Histories of the Cold War commonly describe motivations of the purest bigotry and prejudice as though they were just inclinations or personality. US officials that ordered invasions, coups, wars, false flag attacks are said to be "concerned about Communism". In the history of the Dominican Republic and other successful socialist governments that were elected by the will of the people, the, at best reactionary, and at worst fascist, moves to crush these rare emergences of true democracy are described as being reactions to "too much" reform, or reform coming "too soon". Where Communist governments are never given such latitude, the power given the military in right wing dictatorships is given the gunslinging glamour of "free rein". And so on and so on.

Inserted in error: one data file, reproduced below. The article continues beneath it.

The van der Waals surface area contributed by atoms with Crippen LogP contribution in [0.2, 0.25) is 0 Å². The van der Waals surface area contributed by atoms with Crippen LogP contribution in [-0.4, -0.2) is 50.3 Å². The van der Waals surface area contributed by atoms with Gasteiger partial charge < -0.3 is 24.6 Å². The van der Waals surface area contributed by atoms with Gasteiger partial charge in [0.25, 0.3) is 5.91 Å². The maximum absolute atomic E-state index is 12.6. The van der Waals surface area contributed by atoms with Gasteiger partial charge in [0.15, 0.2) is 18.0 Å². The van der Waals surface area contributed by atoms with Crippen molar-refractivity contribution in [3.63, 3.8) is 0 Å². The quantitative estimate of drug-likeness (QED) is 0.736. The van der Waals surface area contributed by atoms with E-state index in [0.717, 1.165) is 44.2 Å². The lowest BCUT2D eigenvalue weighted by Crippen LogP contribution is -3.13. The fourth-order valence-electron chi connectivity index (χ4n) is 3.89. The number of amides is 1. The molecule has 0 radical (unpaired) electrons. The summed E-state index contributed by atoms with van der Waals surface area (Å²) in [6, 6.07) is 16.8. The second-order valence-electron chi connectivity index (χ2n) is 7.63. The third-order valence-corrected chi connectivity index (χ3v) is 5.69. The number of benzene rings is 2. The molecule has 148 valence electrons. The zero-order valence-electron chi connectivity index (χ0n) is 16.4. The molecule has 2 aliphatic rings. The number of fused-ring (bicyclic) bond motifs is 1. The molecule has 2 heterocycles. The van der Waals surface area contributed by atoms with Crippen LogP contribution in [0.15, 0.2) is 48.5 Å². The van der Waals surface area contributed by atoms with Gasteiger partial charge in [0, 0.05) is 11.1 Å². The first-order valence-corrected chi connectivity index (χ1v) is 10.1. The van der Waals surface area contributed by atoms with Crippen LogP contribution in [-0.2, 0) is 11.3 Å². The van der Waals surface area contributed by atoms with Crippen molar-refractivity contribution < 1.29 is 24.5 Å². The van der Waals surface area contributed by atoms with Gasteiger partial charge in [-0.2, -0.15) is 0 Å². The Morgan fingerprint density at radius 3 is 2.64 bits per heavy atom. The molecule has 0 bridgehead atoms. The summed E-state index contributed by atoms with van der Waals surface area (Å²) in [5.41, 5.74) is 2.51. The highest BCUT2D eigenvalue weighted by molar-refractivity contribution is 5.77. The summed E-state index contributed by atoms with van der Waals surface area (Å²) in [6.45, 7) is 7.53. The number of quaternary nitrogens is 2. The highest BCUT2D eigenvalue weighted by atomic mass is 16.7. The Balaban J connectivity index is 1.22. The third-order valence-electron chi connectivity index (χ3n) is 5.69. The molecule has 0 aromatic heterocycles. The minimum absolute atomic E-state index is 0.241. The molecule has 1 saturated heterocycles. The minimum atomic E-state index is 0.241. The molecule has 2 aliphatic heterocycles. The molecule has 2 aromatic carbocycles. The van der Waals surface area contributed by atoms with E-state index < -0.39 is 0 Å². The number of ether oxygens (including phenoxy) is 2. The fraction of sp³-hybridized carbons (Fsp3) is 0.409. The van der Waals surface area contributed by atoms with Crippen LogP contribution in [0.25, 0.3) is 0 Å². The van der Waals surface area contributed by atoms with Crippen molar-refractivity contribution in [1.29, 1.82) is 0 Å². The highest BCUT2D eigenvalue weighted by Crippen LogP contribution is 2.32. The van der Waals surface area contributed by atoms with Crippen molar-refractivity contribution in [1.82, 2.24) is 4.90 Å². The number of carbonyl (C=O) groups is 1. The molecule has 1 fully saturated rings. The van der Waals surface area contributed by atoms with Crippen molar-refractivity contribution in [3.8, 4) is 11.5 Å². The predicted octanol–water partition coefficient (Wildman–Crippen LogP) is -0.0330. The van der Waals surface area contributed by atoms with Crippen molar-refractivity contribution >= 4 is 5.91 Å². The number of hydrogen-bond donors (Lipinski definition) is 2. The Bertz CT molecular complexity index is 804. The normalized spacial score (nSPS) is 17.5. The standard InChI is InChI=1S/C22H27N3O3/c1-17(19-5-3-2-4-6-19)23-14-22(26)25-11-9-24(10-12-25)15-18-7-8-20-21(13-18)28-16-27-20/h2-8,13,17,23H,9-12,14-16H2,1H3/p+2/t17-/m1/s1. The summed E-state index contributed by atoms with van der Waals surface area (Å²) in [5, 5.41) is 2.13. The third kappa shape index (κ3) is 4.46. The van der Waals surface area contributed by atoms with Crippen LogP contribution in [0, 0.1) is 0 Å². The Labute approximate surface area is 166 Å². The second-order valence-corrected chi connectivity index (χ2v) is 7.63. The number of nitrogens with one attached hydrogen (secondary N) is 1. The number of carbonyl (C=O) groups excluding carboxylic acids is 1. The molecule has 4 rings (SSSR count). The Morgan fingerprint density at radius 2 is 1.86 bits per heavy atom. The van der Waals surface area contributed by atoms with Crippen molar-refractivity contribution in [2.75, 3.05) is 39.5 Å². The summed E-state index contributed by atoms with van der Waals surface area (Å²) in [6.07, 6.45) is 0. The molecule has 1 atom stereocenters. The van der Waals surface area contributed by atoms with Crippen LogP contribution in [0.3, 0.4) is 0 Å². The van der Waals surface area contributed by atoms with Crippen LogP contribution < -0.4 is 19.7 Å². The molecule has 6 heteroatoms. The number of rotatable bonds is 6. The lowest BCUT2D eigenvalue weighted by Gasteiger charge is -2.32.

Elections and Events 1963-1969. 1963 The Library, UC San Diego

Background: dicatatorship of Rafael Trujillo Edit

Parsley Massacre Edit

Main article: Wikipedia:Parsley Massacre

In 1937, Dominican dictator Wikipedia:Rafael Trujillo ordered the execution of Wikipedia:Haitians living in the Wikipedia:Dominican Republic. The Wikipedia:Parsley Massacre, known in the Dominican Republic as "El Corte" (the Cutting), lasted approximately five days. Trujillo had his soldiers show Wikipedia:parsley to suspected Haitians and ask, "What is this?" Spanish-speaking Dominicans would be able to pronounce the Spanish word for parsley ("perejil") perfectly. In Haitian Creole, the word for parsley is "persil". Those who mispronounced "perejil" were assumed to be Haitian and slaughtered. The program resulted in the deaths of 20,000 to 30,000 people.[1]